It is said that women should consume around 46 grams of protein a day and men, on average, should get around 56 grams of protein a day. Anything over 60 or 70 grams actually will cause damage to the kidneys and other vital organs over time. I tend to aim on the lower side of that between 25 and 35 (for women) and 35 and 45 for men. The problem is that a lot of people eat TOO MUCH protein. There is practically no such thing as a protein deficiency on a western diet. It’s non-existent unless you have an eating disorder, or are pregnant. Then you could potentially not be getting enough protein in your diet.
Other Problems Associated with Eating Too Much Protein
Your body can only use a certain amount of protein each day. If you take in too much protein, you may gain weight. Each gram of protein has 4 calories. If you take in 100 grams of protein and your body only needs 50, your body will store the extra 200 calories’ worth of protein as fat. If you do this consistently, the pounds will start to add up.
Reduced Liver and Brain Function
When you eat protein, the body produces ammonia, a toxin that your liver filters to make harmless. Too much protein over an extended period of time causes your liver to become overworked allowing ammonia and other toxic substances to build up in your bloodstream. This can lead to hepatic encephalopathy, a condition which shows a decline in brain and nervous system function.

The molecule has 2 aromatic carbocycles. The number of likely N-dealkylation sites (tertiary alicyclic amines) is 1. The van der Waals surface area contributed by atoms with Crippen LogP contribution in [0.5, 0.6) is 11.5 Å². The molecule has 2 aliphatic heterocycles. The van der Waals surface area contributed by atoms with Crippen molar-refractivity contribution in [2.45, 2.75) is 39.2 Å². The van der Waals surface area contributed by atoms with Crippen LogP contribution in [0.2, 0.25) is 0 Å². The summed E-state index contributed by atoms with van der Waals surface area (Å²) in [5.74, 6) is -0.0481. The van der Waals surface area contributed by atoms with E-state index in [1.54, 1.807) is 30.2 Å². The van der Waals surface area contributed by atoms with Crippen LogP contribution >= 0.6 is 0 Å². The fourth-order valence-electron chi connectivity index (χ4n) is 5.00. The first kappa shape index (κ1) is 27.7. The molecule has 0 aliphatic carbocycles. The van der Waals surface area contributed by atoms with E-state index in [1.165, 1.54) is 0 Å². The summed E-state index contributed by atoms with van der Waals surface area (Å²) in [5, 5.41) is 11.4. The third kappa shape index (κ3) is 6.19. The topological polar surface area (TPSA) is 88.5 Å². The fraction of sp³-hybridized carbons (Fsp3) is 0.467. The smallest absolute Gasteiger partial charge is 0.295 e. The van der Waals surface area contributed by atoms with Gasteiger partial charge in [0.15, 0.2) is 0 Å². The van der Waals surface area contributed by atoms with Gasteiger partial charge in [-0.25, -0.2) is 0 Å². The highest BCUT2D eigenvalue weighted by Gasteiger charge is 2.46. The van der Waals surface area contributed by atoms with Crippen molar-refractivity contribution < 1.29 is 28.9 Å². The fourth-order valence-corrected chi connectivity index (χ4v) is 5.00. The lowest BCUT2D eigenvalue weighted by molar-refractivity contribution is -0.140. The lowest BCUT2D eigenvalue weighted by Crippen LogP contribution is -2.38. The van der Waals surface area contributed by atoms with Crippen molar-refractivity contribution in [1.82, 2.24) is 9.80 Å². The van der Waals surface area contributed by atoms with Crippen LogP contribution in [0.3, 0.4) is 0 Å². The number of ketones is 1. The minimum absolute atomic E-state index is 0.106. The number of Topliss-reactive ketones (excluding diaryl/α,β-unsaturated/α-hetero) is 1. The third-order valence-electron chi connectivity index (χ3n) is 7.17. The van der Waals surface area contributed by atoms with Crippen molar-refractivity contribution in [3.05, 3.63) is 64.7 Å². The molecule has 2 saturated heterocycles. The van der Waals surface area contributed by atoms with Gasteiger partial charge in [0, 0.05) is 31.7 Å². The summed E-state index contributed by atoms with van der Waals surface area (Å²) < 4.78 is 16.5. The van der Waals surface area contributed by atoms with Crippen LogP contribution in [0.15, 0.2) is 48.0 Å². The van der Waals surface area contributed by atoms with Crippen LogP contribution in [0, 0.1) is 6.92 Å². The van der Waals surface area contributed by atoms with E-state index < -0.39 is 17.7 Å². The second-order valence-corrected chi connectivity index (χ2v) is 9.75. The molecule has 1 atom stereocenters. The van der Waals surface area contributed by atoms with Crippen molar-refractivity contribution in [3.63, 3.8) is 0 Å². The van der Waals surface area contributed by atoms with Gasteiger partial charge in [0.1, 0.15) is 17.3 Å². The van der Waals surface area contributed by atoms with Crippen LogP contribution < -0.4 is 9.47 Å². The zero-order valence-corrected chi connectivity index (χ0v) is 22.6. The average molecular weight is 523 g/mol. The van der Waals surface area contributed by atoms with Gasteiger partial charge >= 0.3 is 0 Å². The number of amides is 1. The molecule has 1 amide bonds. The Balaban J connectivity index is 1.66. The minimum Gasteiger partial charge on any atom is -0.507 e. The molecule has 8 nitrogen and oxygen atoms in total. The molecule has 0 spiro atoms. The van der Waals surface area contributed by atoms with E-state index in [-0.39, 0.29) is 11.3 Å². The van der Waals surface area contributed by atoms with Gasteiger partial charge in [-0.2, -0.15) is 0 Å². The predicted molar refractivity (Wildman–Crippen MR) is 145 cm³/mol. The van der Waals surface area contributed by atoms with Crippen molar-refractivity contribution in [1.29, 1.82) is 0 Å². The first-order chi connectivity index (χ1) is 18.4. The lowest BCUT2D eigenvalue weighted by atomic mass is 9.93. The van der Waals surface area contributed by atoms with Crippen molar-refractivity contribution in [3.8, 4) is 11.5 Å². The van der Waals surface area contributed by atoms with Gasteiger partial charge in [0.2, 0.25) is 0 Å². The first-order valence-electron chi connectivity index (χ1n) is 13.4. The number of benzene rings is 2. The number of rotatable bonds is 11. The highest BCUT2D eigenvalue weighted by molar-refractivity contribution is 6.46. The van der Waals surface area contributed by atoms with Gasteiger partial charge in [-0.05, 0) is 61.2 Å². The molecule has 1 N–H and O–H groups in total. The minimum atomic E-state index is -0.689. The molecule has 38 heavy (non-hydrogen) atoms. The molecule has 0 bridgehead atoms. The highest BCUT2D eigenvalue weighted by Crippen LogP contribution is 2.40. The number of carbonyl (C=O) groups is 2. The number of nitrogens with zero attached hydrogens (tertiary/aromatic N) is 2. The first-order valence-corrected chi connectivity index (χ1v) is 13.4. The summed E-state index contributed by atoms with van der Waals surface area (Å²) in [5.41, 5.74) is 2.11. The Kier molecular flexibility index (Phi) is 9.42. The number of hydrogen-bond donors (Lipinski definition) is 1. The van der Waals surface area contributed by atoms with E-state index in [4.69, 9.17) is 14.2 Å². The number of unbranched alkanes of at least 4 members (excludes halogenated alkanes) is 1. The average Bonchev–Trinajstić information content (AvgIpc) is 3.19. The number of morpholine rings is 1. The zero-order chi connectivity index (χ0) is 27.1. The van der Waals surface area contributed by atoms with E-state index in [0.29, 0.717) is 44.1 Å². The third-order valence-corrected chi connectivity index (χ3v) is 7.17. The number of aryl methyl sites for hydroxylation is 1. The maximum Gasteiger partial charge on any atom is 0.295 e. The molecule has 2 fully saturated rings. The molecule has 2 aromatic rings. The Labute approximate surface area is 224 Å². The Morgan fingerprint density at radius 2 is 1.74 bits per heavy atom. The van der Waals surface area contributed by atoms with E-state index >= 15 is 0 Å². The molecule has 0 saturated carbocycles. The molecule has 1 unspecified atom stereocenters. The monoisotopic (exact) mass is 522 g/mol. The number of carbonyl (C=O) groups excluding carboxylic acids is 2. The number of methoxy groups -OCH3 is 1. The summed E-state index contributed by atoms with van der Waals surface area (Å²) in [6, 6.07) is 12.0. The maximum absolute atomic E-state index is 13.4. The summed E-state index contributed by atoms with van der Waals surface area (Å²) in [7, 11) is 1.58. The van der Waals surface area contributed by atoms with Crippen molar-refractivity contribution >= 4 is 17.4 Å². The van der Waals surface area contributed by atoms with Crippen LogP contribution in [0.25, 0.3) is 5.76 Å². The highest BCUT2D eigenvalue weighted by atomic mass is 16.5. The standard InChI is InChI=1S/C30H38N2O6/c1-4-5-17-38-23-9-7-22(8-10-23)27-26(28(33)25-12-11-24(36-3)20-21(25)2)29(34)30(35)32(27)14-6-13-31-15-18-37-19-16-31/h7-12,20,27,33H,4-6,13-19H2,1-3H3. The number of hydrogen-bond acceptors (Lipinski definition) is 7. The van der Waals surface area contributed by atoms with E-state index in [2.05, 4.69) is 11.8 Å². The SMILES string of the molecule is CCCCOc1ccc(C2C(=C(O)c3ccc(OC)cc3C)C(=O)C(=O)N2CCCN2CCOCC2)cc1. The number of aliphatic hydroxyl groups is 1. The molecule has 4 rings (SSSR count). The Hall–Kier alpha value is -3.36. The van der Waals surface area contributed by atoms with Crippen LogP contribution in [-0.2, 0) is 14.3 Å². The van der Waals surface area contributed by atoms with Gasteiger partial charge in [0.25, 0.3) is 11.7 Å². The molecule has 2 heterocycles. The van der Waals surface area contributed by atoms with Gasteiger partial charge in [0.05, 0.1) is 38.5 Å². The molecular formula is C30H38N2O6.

I hope this helps to clarify that getting protein into your diet is not challenging at all. Many people get trapped into thinking that only meat and diary products contain protein. Once again, this is not the case as illustrated above.
If you’re interested in creating a personalized meal plan or health coaching program to suit your individual needs, please reach out! I’m here to help.
Emyrald Sinclaire is a Certified Natural Health and Holistic Nutrition Practitioner (CNHP; CHNP) She specializes in detoxification programs, internal cleanses, and helping clients build strong immune systems. She also travels internationally to do raw food workshops, yoga retreats, and personal coaching. In addition, Ermyrald is a Certified Power Yoga Instructor and a Certified Raw Food Chef from the SunKitchen. For more information, visit PureRadiantSelf.com.